arterial bypass

Lower Extremity Arterial Bypass for Peripheral Arterial Disease (PAD)

What is lower extremity arterial bypass? 

Arterial bypass treats your narrowed arteries by creating a new pathway around a section of the artery that is blocked.  Your arteries are normally smooth and unobstructed on the inside but they can become blocked through a process called atherosclerosis, which means hardening of the arteries. As you age, a sticky substance called plaque can build up in the walls of your arteries. Cholesterol, calcium, and fibrous tissue make up the plaque. As more plaque builds up, your arteries can narrow and stiffen. Eventually, as the process progresses, your blood vessels can no longer supply the oxygen demands of your organs or muscles and symptoms may develop.

You may be familiar with bypass surgery on heart arteries, but vascular surgeons also use bypasses to treat peripheral arterial disease (PAD). Surgeons use bypasses most commonly to treat leg artery disease, which is hardening of the arteries in the leg.

If you have symptoms of atherosclerosis, you may be a candidate for bypass surgery. Symptoms can range from pain in the legs during activity, called intermittent claudication, to the development of non-healing ulcers or gangrene (tissue death) in more severe cases. You may be a candidate for bypass surgery even if you are not eligible for angioplasty, stenting, or atherectomy. 

Surgery overview

Your specific surgical procedure depends on your symptoms, overall physical condition, and how much plaque has built up in your arteries.  You may have either general anesthesia or regional (epidural or spinal) anesthesia for the procedure. 

For a bypass, your vascular surgeon usually first selects and removes a vein that will serve as the bypass material for your blocked artery.  A common vein that is used is the “greater saphenous vein” (GSV) which runs under your skin between your foot and your groin.  If this vein is unsuitable, another vein, or synthetic material may be used to create the bypass.

To reach the bypass site in your blocked artery, your surgeon makes an incision in your skin over the artery.  Once the artery is exposed, the pulse is evaluated in the healthy part of the artery.  By checking the pulse, your surgeon makes sure that the artery is able to provide enough blood flow to supply the surgical bypass.

Your surgeon next opens the artery below the part that is blocked. This is where he or she will connect one end of the bypass. Next your surgeon routes the other end of the bypass between your muscles and tendons to a site above the blockage. In the same way, the surgeon then opens the artery and, at this location, stitches the bypass onto this end of the artery. Your surgeon checks the bypass for correct alignment and leakage. During the procedure, your vascular surgeon may perform an arteriogram or duplex ultrasound examination in the operating room to check the bypass for any problems

When the surgery is complete, your surgeon closes all of the incisions. After the procedure, your surgeon may order a duplex to make sure the bypass is functioning properly.

What can I expect after surgical bypass? 

Your hospital stay may range from about 3 to 10 days. After you leave the hospital, your surgeon will remove staples or stitches from the incisions, usually about 7 to 14 days after your operation. You may need assistance from a visiting nurse, home health aide, or physical therapist when you first go home.  Your surgeon may recommend that you take aspirin or another medication to prevent blood clots.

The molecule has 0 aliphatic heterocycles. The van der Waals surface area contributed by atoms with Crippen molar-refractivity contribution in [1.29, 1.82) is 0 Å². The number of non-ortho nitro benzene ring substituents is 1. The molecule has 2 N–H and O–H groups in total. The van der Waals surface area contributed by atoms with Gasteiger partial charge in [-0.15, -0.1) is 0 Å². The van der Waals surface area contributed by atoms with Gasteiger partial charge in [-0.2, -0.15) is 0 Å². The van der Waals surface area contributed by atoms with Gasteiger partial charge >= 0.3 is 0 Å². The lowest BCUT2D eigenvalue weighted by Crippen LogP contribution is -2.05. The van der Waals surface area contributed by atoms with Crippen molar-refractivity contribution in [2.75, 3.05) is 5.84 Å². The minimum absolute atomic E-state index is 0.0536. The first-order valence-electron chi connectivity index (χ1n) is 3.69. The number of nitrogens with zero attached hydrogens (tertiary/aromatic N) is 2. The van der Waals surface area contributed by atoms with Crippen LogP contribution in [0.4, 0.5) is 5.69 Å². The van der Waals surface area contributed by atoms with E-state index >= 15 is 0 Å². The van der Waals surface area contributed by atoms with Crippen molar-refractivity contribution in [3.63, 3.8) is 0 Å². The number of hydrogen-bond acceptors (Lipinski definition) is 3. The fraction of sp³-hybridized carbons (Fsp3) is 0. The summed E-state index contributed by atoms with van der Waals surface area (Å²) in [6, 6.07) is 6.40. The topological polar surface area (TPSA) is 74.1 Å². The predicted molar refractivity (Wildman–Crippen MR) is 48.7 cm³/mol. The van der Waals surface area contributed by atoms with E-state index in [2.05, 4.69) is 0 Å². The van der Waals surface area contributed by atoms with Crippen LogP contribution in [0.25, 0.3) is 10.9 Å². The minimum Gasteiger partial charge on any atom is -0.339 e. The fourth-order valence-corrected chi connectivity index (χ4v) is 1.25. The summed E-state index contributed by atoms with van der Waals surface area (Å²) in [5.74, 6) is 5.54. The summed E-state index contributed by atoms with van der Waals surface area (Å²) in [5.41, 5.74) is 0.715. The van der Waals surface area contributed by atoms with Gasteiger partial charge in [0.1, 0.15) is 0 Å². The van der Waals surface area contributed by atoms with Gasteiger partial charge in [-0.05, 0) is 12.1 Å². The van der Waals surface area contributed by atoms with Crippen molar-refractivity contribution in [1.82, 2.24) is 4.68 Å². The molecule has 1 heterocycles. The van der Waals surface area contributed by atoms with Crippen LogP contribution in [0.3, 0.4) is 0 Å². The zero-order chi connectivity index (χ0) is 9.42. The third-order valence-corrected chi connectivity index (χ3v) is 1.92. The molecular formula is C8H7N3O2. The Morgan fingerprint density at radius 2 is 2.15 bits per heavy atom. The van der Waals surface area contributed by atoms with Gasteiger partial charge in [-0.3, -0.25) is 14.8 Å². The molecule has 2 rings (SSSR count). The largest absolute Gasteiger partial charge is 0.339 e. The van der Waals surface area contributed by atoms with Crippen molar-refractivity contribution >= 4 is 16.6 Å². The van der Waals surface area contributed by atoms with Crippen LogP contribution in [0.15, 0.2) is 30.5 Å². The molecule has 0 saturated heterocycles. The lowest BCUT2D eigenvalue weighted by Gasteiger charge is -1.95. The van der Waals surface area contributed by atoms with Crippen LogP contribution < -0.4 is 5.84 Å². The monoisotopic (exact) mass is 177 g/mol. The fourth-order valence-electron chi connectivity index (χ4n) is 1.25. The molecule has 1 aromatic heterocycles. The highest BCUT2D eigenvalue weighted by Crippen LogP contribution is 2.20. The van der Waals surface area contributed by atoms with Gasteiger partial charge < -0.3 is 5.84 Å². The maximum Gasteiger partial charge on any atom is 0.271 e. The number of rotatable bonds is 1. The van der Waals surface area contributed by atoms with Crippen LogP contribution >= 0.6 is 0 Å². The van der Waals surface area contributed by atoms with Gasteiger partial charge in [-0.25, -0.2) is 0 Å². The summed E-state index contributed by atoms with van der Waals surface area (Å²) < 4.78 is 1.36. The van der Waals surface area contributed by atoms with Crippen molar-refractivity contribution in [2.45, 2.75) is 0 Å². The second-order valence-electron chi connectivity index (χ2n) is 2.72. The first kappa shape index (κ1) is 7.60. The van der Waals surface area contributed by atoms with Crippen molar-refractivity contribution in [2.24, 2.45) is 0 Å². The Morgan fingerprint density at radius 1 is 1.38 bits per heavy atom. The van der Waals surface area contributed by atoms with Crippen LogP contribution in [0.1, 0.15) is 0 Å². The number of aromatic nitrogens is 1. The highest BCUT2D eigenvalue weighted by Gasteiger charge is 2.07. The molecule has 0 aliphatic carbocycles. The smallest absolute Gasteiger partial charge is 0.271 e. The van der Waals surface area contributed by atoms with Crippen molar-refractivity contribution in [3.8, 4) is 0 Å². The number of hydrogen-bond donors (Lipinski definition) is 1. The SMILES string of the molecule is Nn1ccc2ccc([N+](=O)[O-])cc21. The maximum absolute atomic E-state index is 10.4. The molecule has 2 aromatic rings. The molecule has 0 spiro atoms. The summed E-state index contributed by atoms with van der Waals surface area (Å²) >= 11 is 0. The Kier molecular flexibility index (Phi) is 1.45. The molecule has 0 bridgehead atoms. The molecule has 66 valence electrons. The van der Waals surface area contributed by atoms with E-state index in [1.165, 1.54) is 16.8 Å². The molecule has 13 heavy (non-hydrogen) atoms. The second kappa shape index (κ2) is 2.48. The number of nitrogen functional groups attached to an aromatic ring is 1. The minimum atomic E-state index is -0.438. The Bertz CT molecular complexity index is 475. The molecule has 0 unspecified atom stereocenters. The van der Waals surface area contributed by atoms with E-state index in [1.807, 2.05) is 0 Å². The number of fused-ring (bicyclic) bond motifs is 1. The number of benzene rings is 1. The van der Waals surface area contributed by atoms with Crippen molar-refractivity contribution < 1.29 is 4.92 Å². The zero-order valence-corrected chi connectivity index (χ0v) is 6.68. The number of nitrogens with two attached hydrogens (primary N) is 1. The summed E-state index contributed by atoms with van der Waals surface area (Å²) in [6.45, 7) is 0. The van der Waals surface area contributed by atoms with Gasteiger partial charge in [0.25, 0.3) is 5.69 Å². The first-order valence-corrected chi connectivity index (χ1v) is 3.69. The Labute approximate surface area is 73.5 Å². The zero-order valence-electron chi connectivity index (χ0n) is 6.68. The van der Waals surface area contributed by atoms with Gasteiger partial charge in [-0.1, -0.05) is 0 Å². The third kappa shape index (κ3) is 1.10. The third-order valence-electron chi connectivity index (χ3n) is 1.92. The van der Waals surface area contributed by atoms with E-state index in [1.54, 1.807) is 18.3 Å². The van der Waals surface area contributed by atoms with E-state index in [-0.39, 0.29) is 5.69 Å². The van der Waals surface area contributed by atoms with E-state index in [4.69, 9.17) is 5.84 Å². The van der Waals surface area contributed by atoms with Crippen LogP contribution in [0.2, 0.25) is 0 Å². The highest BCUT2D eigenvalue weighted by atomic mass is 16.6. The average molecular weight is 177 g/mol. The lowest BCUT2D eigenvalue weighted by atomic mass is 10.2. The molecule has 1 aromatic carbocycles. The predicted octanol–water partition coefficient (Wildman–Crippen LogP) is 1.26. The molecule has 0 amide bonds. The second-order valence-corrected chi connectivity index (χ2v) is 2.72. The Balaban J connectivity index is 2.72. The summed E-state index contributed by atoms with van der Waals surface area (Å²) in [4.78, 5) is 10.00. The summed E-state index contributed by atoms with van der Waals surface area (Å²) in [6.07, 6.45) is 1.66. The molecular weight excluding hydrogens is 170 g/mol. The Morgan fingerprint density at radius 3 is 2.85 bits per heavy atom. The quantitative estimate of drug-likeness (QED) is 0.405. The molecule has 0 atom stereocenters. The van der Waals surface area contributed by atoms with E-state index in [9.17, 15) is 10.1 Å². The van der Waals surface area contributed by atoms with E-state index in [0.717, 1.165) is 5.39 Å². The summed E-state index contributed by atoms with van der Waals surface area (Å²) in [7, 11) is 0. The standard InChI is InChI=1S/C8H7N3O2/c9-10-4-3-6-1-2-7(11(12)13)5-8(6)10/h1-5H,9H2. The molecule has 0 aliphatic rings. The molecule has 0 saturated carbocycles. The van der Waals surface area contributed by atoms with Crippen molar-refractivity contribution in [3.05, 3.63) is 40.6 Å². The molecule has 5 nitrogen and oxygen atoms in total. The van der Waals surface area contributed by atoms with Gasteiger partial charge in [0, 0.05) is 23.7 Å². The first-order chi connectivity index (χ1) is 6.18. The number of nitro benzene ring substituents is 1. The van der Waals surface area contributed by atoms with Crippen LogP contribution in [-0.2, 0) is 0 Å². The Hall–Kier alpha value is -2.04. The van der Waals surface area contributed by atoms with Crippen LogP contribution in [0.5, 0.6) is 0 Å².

If you develop fevers, a cold painful leg, or if your incision area becomes extremely red, swells, or begins draining, you should contact your physician immediately.

Risks

Complications from bypass surgery are possible, but not usual. No procedure is risk-free, but you will experience a minimum number of complications if you select a vascular surgeon who specializes in the type of bypass surgery that your symptoms indicate. Some complications from bypass surgery are less serious and may include swelling or inflammation at the incision site. Others, such as blockage of the bypass, bleeding from the incision or infection, are potentially more serious. Your vascular surgeon will discuss the important risks and benefits with you and answer your questions.

Factors that increase your chances of complications include:

  • High blood pressure
  • Obesity
  • High cholesterol
  • Coronary artery disease
  • Chronic obstructive pulmonary disease, such as emphysema
  • Poor kidney function
  • Diabetes
  • Smoking 

If you are unsure whether you have any of these risk factors, your primary care provider can perform tests to determine if you do.

What you can do to stay healthy 

Surgical bypass does not stop plaque build up. If you have bypass surgery, you should make changes in your lifestyle to preserve the success of your bypass. You should consider changes that will help lower your blood pressure and decrease the chances that plaque will affect your bypass or other arteries. These changes include:

  • Eating foods low in fat, cholesterol, and calories
  • Maintaining your ideal body weight
  • Exercising aerobically, such as brisk walking, for 20 to 30 minutes at least 5 times each week
  • Quitting smoking 

Copyright by the Society for Vascular Surgery and North Point Domain

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